Democrats have been wondering if he'll be at full strength to campaign against Mehmet Oz. Of course, he's lieutenant governor but he's running for the Senate seat here. This is one of the most important Senate seats in all of the country, at least in terms of Democrats trying to picking up a seat.

We'll turn around again if we see him out here. But we are -- we do actually see him, John Fetterman right next to the American flag there. And again, the reason this is important is because he suffered a stroke a few months ago, days before his own primary campaign, and he has been sort of steadily returning to the campaign trail, but still not been out full circle.

So, him appearing here today certainly is a relief to many Democrats. Of course, President Biden first and foremost, because he wants to hold control of the Senate. That dictates so much of his agenda for the second half of his first term.

KEILAR: Alright, Jeff, thank you so much. We'll keep an eye on those pictures. I think we saw Gisele, Fetterman's wife, there. Maybe we'll get a picture of Fetterman if the frame broadens there. Well, you see President Biden there in West Mifflin ahead of delivering remarks in Pennsylvania for the third time in a week.

Let's get more now on all of this with CNN senior White House correspondent, Phil Mattingly and CNN political commentator and former Republican Congressman Charlie Dent. Phil, the president is trying to deliver a two-pronged midterm message. He's touting his accomplishments while also painting some Republicans as extremists. Which does the White House see as the more politically potent message here?

PHIL MATTINGLY, CNN SENIOR WHITE HOUSE CORRESPONDENT: Look, Brianna, I don't think they see them as mutually exclusive to some degree, right? They kind of dovetail together. I think that's why the sound that Jeff played from his rally earlier in Wisconsin is critical in terms of how the White House is approaching these next couple of months when it pertains to Republicans.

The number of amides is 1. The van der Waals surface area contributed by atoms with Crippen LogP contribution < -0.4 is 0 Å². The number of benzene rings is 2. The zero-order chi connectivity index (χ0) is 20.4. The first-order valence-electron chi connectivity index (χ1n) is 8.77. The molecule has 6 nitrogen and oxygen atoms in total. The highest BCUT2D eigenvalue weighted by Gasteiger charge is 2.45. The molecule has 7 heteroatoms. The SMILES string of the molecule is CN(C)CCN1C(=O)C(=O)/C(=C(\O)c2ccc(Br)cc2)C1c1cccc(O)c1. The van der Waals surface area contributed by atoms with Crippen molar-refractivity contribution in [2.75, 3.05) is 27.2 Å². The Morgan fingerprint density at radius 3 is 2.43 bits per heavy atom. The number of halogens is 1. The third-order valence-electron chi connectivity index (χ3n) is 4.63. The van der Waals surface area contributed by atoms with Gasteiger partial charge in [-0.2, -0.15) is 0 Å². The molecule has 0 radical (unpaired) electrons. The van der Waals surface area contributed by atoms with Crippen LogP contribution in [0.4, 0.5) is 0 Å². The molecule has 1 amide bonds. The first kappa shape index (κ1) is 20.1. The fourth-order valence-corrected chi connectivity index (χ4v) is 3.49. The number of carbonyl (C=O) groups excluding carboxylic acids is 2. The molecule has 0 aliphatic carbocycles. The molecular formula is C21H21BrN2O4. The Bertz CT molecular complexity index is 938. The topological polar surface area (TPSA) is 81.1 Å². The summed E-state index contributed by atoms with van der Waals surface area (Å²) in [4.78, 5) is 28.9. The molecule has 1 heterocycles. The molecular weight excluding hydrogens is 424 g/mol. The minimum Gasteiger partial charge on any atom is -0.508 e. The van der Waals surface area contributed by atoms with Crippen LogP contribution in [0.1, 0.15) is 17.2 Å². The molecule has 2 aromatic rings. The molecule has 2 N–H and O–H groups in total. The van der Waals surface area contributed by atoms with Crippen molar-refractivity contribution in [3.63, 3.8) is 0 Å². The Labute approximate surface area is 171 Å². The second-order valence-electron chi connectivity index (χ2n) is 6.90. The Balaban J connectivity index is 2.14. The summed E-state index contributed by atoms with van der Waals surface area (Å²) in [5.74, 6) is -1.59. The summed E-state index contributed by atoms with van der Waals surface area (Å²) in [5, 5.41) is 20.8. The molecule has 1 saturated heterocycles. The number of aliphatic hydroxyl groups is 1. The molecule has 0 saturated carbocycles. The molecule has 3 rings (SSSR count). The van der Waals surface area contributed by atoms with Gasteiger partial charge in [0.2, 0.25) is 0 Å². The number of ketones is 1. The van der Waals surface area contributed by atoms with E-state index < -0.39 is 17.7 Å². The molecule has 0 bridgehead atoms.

Trying to make very clear that there's a delineation between those who are Trump supporters or very much in line with the former president, and as they view it, kind of regular mainstream Republicans. Now, those have been pretty difficult groups to separate over the course of the last couple of years. But it's what underscores President Biden's approach here as we head into this final eight or nine weeks of this midterm cycle.

Kind of underscoring the fact that the president has worked with Republicans on some pretty significant achievements, whether the trillion-dollar infrastructure bill just a couple weeks ago, a major manufacturing and science bill, about $280 billion, but also, for particularly in a midterm election of a first term president going into where you really need the base to turn out, where they very rarely do.

The fact that the stakes are enormous, that this can't be viewed as just a regular midterm election that people need to come out and vote. So, this message is trying to dovetail together, rally the base, but also reach out to, as Jeff pointed to or alluded to, the fact that independents, Republicans who may be not necessarily in line with the former president, need to come out in the president's view, support Democrats in the election.

KEILAR: And we are actually seeing John Fetterman there, the Senate candidate, the lieutenant governor, candidate on the Democratic side for Senate, in his trademark hoodie, I should mention. Charlie, to you. Do you think that Biden's approach is working?